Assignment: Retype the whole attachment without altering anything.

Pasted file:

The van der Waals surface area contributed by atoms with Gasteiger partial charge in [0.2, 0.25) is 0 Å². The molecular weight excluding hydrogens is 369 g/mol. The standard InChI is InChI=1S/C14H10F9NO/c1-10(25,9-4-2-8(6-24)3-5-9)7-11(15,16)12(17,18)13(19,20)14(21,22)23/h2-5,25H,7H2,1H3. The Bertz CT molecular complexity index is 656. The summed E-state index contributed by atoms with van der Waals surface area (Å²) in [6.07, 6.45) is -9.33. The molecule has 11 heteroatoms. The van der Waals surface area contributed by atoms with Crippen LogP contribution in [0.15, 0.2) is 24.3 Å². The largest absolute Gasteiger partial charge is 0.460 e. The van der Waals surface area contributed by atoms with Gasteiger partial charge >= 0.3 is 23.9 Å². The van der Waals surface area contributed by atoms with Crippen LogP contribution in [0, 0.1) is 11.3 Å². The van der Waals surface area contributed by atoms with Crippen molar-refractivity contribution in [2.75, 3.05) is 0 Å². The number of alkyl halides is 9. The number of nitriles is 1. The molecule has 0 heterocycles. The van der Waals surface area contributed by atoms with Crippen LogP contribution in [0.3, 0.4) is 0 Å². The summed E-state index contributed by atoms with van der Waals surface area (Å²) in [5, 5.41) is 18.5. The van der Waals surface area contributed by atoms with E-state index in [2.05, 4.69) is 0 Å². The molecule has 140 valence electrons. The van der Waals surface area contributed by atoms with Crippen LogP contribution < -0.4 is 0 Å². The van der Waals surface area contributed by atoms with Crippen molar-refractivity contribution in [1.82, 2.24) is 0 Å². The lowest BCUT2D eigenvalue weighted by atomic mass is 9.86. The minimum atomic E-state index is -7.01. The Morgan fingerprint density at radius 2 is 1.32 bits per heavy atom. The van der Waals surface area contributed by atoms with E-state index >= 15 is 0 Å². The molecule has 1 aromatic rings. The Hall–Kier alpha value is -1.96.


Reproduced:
The van der Waals surface area contributed by atoms with Gasteiger partial charge in [0.2, 0.25) is 0 Å². The molecular weight excluding hydrogens is 369 g/mol. The standard InChI is InChI=1S/C14H10F9NO/c1-10(25,9-4-2-8(6-24)3-5-9)7-11(15,16)12(17,18)13(19,20)14(21,22)23/h2-5,25H,7H2,1H3. The Bertz CT molecular complexity index is 656. The summed E-state index contributed by atoms with van der Waals surface area (Å²) in [6.07, 6.45) is -9.33. The molecule has 11 heteroatoms. The van der Waals surface area contributed by atoms with Crippen LogP contribution in [0.15, 0.2) is 24.3 Å². The largest absolute Gasteiger partial charge is 0.460 e. The van der Waals surface area contributed by atoms with Gasteiger partial charge >= 0.3 is 23.9 Å². The van der Waals surface area contributed by atoms with Crippen LogP contribution in [0, 0.1) is 11.3 Å². The van der Waals surface area contributed by atoms with Crippen molar-refractivity contribution in [2.75, 3.05) is 0 Å². The number of alkyl halides is 9. The number of nitriles is 1. The molecule has 0 heterocycles. The van der Waals surface area contributed by atoms with Crippen LogP contribution in [0.3, 0.4) is 0 Å². The summed E-state index contributed by atoms with van der Waals surface area (Å²) in [5, 5.41) is 18.5. The van der Waals surface area contributed by atoms with E-state index in [2.05, 4.69) is 0 Å². The molecule has 140 valence electrons. The van der Waals surface area contributed by atoms with Crippen LogP contribution < -0.4 is 0 Å². The van der Waals surface area contributed by atoms with Crippen molar-refractivity contribution in [1.82, 2.24) is 0 Å². The lowest BCUT2D eigenvalue weighted by atomic mass is 9.86. The minimum atomic E-state index is -7.01. The Morgan fingerprint density at radius 2 is 1.32 bits per heavy atom. The van der Waals surface area contributed by atoms with E-state index >= 15 is 0 Å². The molecule has 1 aromatic rings. The Hall–Kier alpha value is -1.96.